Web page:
Empathy is an incredibly important factor that helps foster altruism, a construct that SBF has publicly championed throughout various interviews. However, our results suggest that SBF’s language reflects low (cognitive and emotional) empathy in comparison to the average levels of empathy that CEOs tend to exude.
These findings call into question the degree to which SBF genuinely exhibits the altruistic behaviour that he was known for advocating. While high empathy facilitates altruism, low empathy facilitates misconduct. As conveyed in his language, SBF’s low levels of empathy could have served as a warning sign.
Empathy centers on the ability to feel and understand another person’s emotional experiences. It is often considered the “social glue” that attracts people to each other, and it is integral to developing and maintaining relationships. Because empathy is greatly associated with social engagement, linguistic markers of social processes can help inform the presence or lack of empathy. Specifically, if SBF’s language use indicates lower levels of empathy, his language may also incorporate fewer references to social processes.
We measured SBF’s use of social language with the social (e.g., references to people) measure as well as the affiliation (e.g., references to interpersonal interactions) measure in Receptiviti’s Social Dynamics framework. Results showed that SBF used significantly less language depicting social processes and affiliation than that of the average CEO. In other words, SBF comes across as less focused on (relationships with) other people than the typical CEO, which suggests a sense of social aversion consistent with deficits in empathy.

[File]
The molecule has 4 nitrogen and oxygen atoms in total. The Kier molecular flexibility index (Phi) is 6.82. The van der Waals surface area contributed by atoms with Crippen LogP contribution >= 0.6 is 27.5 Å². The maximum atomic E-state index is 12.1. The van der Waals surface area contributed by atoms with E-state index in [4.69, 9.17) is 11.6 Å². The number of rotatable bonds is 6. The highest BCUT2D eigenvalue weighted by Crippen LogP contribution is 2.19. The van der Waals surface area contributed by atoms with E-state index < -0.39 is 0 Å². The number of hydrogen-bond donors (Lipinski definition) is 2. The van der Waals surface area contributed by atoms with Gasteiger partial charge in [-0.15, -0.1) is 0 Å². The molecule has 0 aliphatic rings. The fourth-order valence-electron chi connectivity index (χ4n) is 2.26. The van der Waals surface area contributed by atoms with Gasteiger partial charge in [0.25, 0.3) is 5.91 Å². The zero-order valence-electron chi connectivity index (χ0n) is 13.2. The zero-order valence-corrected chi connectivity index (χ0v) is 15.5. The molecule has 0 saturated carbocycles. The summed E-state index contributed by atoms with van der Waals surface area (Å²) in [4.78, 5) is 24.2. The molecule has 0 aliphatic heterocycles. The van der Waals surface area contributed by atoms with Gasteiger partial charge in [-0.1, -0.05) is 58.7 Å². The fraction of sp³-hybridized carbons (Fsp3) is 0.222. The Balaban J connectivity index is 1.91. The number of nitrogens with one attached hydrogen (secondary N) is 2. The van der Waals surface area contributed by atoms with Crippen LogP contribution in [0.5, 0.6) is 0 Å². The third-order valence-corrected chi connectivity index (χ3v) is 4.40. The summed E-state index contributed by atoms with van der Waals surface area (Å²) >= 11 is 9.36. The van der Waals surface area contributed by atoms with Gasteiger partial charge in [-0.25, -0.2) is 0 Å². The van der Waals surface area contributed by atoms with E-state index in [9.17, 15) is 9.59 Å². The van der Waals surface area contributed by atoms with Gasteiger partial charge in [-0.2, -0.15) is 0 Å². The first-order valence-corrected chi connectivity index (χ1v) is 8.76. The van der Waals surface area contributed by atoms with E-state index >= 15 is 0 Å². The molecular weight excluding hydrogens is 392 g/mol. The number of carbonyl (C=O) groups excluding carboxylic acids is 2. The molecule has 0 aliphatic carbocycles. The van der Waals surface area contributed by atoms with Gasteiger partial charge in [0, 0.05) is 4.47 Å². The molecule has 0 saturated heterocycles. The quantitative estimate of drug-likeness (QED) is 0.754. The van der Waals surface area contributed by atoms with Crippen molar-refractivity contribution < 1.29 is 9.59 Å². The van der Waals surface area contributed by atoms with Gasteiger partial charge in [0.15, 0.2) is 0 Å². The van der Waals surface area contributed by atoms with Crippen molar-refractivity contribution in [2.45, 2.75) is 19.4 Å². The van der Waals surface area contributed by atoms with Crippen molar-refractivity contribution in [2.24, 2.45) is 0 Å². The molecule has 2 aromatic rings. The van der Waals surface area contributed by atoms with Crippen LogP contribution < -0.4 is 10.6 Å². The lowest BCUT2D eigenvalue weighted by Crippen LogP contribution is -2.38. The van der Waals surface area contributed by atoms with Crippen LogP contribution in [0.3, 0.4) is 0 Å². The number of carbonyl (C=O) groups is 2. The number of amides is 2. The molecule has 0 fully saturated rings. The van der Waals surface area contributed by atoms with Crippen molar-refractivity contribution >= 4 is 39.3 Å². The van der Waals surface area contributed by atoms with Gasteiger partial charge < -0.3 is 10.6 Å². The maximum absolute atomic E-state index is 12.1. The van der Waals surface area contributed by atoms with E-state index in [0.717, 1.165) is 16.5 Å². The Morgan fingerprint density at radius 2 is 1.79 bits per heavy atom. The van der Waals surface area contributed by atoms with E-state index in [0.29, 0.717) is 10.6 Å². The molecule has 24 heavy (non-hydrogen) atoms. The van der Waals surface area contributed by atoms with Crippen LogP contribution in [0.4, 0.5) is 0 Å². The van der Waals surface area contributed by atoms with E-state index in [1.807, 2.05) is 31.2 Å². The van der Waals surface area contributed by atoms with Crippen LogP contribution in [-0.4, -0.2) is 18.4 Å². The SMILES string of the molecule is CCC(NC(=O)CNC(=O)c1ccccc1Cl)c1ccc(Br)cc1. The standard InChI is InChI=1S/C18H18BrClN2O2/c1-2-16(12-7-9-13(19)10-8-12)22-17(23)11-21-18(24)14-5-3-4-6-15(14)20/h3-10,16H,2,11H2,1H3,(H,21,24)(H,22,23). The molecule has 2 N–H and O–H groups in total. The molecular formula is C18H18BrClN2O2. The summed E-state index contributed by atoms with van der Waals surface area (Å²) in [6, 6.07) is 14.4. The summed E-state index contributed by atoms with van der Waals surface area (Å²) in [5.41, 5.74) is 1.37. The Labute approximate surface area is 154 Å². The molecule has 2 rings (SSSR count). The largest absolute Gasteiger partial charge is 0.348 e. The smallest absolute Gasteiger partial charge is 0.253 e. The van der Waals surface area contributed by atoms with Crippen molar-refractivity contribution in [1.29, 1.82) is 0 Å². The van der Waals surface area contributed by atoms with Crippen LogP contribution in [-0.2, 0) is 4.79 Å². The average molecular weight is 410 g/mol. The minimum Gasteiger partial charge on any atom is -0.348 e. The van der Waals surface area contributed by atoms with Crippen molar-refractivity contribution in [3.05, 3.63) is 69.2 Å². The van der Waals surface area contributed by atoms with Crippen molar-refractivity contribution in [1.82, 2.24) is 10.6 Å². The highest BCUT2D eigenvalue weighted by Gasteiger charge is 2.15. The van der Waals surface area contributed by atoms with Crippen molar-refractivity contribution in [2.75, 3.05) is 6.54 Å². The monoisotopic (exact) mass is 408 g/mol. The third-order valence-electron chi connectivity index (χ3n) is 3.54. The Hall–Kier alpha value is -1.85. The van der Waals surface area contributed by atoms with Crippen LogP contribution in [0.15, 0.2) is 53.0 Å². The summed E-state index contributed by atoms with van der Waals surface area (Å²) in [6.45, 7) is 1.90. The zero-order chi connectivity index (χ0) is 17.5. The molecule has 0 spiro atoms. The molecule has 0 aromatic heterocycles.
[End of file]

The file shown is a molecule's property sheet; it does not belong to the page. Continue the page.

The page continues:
Self-centered with little concern for others
In addition to evaluating SBF's social language, we also examined his use of self- and other-focused pronouns as a means to understand his lack of empathy. Research suggests that empathy fosters prosocial (helping) behaviours, such as altruism, specifically through one’s perception of greater “self-other overlap."
As past work has employed first-person plural pronouns to assess self-other overlap, we used the liwc.we (e.g., we, us, our) measure from Receptiviti’s LIWC framework to analyze the degree to which SBF exhibited a collective-focus (i.e., perceiving himself in relation to other people). In contrast, we used the liwc.i (e.g., I, me, my) measure, also from Receptiviti’s LIWC framework, to examine his levels of self-focus (i.e., distinguishing himself from other people).
Our results demonstrated that SBF used significantly higher rates of I-words and significantly lower rates of we-words than the average CEO. These findings support the notion that SBF is much more self-focused than other-focused and complement his language patterns that reflect low empathy and social aversion.